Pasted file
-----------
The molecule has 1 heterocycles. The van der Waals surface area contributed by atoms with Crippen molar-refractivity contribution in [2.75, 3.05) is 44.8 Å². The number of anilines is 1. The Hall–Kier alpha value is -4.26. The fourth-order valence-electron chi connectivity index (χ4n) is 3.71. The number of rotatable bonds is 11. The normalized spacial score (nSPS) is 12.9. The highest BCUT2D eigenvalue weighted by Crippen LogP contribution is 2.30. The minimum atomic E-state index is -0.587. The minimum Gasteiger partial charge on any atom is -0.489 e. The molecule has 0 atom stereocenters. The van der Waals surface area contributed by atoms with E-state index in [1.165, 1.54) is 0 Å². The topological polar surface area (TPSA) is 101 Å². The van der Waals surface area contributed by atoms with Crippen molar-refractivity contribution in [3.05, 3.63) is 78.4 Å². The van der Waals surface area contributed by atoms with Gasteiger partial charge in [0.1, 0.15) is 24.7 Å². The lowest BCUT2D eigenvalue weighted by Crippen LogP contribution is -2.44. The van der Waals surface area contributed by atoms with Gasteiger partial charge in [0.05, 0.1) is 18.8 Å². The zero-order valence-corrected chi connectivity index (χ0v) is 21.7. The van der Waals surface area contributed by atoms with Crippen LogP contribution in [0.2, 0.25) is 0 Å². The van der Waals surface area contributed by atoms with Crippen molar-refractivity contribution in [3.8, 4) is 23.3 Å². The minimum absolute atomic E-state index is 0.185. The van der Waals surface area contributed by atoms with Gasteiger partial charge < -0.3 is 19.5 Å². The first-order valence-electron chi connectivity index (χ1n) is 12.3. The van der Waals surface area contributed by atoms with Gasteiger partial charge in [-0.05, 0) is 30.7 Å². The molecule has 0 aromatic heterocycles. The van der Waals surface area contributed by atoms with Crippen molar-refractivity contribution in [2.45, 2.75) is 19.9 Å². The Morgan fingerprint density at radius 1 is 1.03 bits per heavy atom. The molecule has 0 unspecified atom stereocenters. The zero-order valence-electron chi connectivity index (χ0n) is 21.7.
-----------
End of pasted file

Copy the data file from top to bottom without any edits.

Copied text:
The molecule has 1 heterocycles. The van der Waals surface area contributed by atoms with Crippen molar-refractivity contribution in [2.75, 3.05) is 44.8 Å². The number of anilines is 1. The Hall–Kier alpha value is -4.26. The fourth-order valence-electron chi connectivity index (χ4n) is 3.71. The number of rotatable bonds is 11. The normalized spacial score (nSPS) is 12.9. The highest BCUT2D eigenvalue weighted by Crippen LogP contribution is 2.30. The minimum atomic E-state index is -0.587. The minimum Gasteiger partial charge on any atom is -0.489 e. The molecule has 0 atom stereocenters. The van der Waals surface area contributed by atoms with E-state index in [1.165, 1.54) is 0 Å². The topological polar surface area (TPSA) is 101 Å². The van der Waals surface area contributed by atoms with Crippen molar-refractivity contribution in [3.05, 3.63) is 78.4 Å². The van der Waals surface area contributed by atoms with Gasteiger partial charge in [0.1, 0.15) is 24.7 Å². The lowest BCUT2D eigenvalue weighted by Crippen LogP contribution is -2.44. The van der Waals surface area contributed by atoms with Gasteiger partial charge in [0.05, 0.1) is 18.8 Å². The zero-order valence-corrected chi connectivity index (χ0v) is 21.7. The van der Waals surface area contributed by atoms with Crippen LogP contribution in [0.2, 0.25) is 0 Å². The van der Waals surface area contributed by atoms with Crippen molar-refractivity contribution in [3.8, 4) is 23.3 Å². The minimum absolute atomic E-state index is 0.185. The van der Waals surface area contributed by atoms with Gasteiger partial charge < -0.3 is 19.5 Å². The first-order valence-electron chi connectivity index (χ1n) is 12.3. The van der Waals surface area contributed by atoms with Gasteiger partial charge in [-0.05, 0) is 30.7 Å². The molecule has 0 aromatic heterocycles. The van der Waals surface area contributed by atoms with Crippen molar-refractivity contribution in [2.45, 2.75) is 19.9 Å². The Morgan fingerprint density at radius 1 is 1.03 bits per heavy atom. The molecule has 0 unspecified atom stereocenters. The zero-order valence-electron chi connectivity index (χ0n) is 21.7.